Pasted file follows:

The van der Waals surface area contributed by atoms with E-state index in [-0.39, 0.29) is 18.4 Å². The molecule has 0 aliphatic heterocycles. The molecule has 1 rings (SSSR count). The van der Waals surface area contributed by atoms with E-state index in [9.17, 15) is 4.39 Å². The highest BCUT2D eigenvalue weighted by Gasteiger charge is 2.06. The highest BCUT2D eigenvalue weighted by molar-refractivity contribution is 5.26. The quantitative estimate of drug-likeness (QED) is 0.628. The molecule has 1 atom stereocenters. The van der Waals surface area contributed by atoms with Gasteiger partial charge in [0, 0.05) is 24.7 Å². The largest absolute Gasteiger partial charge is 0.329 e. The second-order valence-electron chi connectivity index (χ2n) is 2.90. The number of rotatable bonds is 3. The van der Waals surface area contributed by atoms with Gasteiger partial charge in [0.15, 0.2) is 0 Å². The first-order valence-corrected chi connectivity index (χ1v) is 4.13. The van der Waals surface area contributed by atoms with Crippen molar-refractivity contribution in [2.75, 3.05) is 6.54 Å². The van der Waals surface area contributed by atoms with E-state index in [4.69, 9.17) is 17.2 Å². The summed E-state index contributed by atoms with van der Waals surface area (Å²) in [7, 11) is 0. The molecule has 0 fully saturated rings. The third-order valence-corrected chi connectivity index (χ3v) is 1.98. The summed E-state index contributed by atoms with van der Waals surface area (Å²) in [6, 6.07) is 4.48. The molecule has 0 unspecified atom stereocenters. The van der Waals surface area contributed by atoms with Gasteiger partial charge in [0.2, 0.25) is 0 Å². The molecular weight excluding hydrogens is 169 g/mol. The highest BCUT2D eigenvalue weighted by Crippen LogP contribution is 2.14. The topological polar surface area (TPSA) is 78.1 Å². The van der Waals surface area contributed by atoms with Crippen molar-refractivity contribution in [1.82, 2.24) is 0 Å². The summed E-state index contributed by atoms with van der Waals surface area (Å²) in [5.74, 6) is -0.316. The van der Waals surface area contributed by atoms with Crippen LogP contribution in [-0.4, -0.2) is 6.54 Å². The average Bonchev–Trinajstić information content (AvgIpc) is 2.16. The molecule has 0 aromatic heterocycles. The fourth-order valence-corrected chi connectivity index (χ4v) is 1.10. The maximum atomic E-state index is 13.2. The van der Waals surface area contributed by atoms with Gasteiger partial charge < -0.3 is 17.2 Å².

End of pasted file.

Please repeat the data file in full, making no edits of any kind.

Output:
The van der Waals surface area contributed by atoms with E-state index in [-0.39, 0.29) is 18.4 Å². The molecule has 0 aliphatic heterocycles. The molecule has 1 rings (SSSR count). The van der Waals surface area contributed by atoms with E-state index in [9.17, 15) is 4.39 Å². The highest BCUT2D eigenvalue weighted by Gasteiger charge is 2.06. The highest BCUT2D eigenvalue weighted by molar-refractivity contribution is 5.26. The quantitative estimate of drug-likeness (QED) is 0.628. The molecule has 1 atom stereocenters. The van der Waals surface area contributed by atoms with Gasteiger partial charge in [0, 0.05) is 24.7 Å². The largest absolute Gasteiger partial charge is 0.329 e. The second-order valence-electron chi connectivity index (χ2n) is 2.90. The number of rotatable bonds is 3. The van der Waals surface area contributed by atoms with Gasteiger partial charge in [0.15, 0.2) is 0 Å². The first-order valence-corrected chi connectivity index (χ1v) is 4.13. The van der Waals surface area contributed by atoms with Crippen molar-refractivity contribution in [2.75, 3.05) is 6.54 Å². The van der Waals surface area contributed by atoms with E-state index in [4.69, 9.17) is 17.2 Å². The summed E-state index contributed by atoms with van der Waals surface area (Å²) in [7, 11) is 0. The molecule has 0 fully saturated rings. The third-order valence-corrected chi connectivity index (χ3v) is 1.98. The summed E-state index contributed by atoms with van der Waals surface area (Å²) in [6, 6.07) is 4.48. The molecule has 0 unspecified atom stereocenters. The van der Waals surface area contributed by atoms with Gasteiger partial charge in [0.2, 0.25) is 0 Å². The molecular weight excluding hydrogens is 169 g/mol. The highest BCUT2D eigenvalue weighted by Crippen LogP contribution is 2.14. The topological polar surface area (TPSA) is 78.1 Å². The van der Waals surface area contributed by atoms with Crippen molar-refractivity contribution in [1.82, 2.24) is 0 Å². The summed E-state index contributed by atoms with van der Waals surface area (Å²) in [5.74, 6) is -0.316. The van der Waals surface area contributed by atoms with Crippen LogP contribution in [-0.4, -0.2) is 6.54 Å². The average Bonchev–Trinajstić information content (AvgIpc) is 2.16. The molecule has 0 aromatic heterocycles. The fourth-order valence-corrected chi connectivity index (χ4v) is 1.10. The maximum atomic E-state index is 13.2. The van der Waals surface area contributed by atoms with Gasteiger partial charge < -0.3 is 17.2 Å².